July 10, 2009 / 4:13 AM / 10 years ago

Uighurs flee city of strife and opportunity

URUMQI, China (Reuters) - The crush of bus passengers leaving the strife-hit capital of far-west China’s Xinjiang has become a heaving, sweating testament to Muslim Uighurs’ volatile bond with a land of jobs and opportunity.

The South Long-Distance Bus Station in Urumqi has been crowded with thousands leaving after Uighur rioters killed 156 people and wounded 1,080 on Sunday. Han Chinese, the country’s predominant ethnic group, struck back with acts of mob violence on Tuesday, but security forces have now gained control.

Many in the waiting crowd that spilled outside the station into the sunshine said they were fleeing after days hiding in fear. But many said also Han-dominated Urumqi was much richer and better-serviced than their dusty hometowns, and still represented the best hopes for them to escape hardship and joblessness.

Even as they waited for buses to Kashgar and other Uighur centres to the south, some seemed unsure if or when they would return to Urumqi, caught between fearing China’s growth here but also depending on its fruits. A few said never.

“I don’t want to leave my business, but I’m scared of being arrested or attacked,” said Mutalifu, a clothes vendor in his 20s, fanning himself as he waited for a 24-hour ride to Kashgar.

“I’ve been telling my girlfriend we won’t come back. But I think we will. Kashgar is home but there’s no life for us there.”

More than 1,000 suspected rioters have been taken into police custody for questioning.

Shopkeepers near the bus station estimated that passengers were about a third more than usual for this busy time of year.

The mixture of dependence on and wariness of China and its wealth was echoed by many at the grimy bus station and may help explain the spasm of anti-Han bloodshed that shook Urumqi.

Many of the Uighurs who attacked Han residents were young men, both local and from the poorer south, said Ahmed Jan, a Uighur doctor who watched the Sunday riot unfold outside the window of his clinic in the city’s bazaar district.

“The ones I saw were young men without hope, without work, without education. No chance of a job like mine,” he said.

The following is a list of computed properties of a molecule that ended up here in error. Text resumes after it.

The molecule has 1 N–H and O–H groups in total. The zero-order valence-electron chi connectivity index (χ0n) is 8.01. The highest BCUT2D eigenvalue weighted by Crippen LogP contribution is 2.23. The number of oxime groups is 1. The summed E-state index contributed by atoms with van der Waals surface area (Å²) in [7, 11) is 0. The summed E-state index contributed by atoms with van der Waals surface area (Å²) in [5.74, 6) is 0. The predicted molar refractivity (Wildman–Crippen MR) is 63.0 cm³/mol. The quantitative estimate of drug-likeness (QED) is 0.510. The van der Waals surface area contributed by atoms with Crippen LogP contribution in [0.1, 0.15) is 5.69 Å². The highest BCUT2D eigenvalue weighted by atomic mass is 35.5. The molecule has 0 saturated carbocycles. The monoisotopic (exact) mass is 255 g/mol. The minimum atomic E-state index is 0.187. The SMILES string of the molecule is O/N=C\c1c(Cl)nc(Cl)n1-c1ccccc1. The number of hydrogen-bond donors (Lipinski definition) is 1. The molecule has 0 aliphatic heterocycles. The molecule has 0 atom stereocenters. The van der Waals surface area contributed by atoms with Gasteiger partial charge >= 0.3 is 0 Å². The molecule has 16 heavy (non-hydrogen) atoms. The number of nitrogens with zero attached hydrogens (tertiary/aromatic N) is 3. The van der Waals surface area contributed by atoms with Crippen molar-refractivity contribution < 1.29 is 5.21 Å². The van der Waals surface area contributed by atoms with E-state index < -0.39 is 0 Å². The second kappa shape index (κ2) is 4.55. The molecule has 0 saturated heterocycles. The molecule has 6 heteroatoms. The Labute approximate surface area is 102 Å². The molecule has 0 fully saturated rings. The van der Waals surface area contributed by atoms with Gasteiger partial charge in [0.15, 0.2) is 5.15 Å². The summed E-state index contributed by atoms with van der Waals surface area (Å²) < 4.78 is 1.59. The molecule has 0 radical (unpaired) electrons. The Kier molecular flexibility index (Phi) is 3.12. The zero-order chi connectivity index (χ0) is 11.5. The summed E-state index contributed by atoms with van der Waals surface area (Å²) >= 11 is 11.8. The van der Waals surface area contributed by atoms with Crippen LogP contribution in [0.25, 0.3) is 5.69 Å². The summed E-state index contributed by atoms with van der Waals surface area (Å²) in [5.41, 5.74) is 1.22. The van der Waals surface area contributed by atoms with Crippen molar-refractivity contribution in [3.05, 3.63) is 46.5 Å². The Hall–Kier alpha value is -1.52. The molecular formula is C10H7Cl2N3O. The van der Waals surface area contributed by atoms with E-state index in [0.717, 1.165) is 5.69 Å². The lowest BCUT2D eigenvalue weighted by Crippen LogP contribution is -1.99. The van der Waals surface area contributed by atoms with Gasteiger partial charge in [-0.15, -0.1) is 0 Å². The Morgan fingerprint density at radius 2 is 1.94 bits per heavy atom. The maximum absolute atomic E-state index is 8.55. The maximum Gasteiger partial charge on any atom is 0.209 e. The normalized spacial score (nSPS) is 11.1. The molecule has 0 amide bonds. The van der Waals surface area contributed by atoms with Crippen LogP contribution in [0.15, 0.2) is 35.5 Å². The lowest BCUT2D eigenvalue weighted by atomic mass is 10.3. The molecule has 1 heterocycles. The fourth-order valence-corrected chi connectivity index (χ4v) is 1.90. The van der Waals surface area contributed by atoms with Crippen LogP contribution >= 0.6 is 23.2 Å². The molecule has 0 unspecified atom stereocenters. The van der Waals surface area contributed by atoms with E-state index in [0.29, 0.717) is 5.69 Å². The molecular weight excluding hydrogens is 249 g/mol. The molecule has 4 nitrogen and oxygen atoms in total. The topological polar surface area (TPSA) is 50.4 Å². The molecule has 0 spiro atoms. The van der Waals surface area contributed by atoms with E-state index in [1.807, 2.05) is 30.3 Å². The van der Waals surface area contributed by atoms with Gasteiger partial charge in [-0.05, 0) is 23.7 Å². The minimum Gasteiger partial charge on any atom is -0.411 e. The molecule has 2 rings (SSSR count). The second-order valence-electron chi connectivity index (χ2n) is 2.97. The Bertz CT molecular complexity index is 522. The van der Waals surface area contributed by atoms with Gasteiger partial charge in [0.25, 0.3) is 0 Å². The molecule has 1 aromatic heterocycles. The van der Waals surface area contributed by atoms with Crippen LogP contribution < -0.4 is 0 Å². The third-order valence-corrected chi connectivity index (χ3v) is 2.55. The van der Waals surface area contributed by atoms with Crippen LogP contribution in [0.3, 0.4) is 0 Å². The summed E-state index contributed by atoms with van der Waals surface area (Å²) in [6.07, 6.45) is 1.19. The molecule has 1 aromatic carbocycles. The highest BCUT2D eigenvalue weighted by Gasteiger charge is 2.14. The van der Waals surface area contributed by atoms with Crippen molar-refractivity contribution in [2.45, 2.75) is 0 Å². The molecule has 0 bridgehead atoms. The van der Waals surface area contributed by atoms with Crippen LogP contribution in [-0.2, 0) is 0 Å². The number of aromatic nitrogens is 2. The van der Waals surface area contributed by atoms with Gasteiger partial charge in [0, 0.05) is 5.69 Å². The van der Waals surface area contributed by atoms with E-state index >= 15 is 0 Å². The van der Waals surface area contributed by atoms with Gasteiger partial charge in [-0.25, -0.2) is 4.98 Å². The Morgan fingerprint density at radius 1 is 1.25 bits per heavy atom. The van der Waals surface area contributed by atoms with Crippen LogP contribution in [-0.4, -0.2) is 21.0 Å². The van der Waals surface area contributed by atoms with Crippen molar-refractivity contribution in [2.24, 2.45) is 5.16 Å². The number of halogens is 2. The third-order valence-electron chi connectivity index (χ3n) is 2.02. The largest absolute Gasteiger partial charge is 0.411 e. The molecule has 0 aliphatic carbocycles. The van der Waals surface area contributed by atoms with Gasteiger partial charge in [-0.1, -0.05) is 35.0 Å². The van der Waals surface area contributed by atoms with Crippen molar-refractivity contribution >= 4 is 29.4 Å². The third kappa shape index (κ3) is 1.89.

“They know what they want, but they know they can’t get it. I don’t support killing at all, but such anger must have a reason.”

UIGHUR CULTURE WAITS FOR A RIDE

Old men in white skull caps and long cloaks and women fully covered in Muslim head-dresses jostled with young men in jeans and girls in short tops and high heels. Nobody seemed to mind.

Many Uighurs, a Turkic people who share linguistic and cultural bonds with Central Asia, resent government controls on religion and culture, an influx of Han migrants and a growing wealth gap between Han and Uighurs.

“Urumqi is too chaotic. Not like home at all. So many Han,” said Toktemeni, 54, a bony farmer in a robe and green embroidered cap, who cut short a visit to Urumqi and would return to Kashgar.

He was impressed by the expressways and tall shiny buildings. “But I won’t ever come back. We saw crowds hunting us,” he said.

Many in the crowd were university students, told to go home two weeks early after Uighur students led protests that preceded the street slayings on Sunday.

Uighur university graduates have relatively few chances for lucrative jobs, especially in the swathes of Xinjiang where farming and herding still dominate economic life. But the protests have deepened Chinese suspicions of Uighurs.

Last year Urumqi’s economy grew 15 percent, pushed by government spending. City residents’ average disposable income reached 12,328 yuan ($1,800). By contrast, Xinjiang rural residents made an average 3,503 yuan per person.

Urumqi has a population of 2.4 million, a little under three-quarters Han, although many migrants of all ethnicities may not be included in this official count.

That means many Uighurs wanting steady jobs and incomes look to Urumqi or even more distant Chinese cities, even if they feel like second-class citizens or outright threats.

“It’s too tense here. I want to leave but I can’t,” said Rexian Guli, a 24-year-old Uighur woman in jeans and a sequined top who ran a beauty salon in Urumqi.

“I’m also scared about staying here, but I have to work... In Urumqi, it’s the big city and everyone wants to look beautiful.”

Additional reporting by Liu Zhen; Editing by Benjamin Kang Lim

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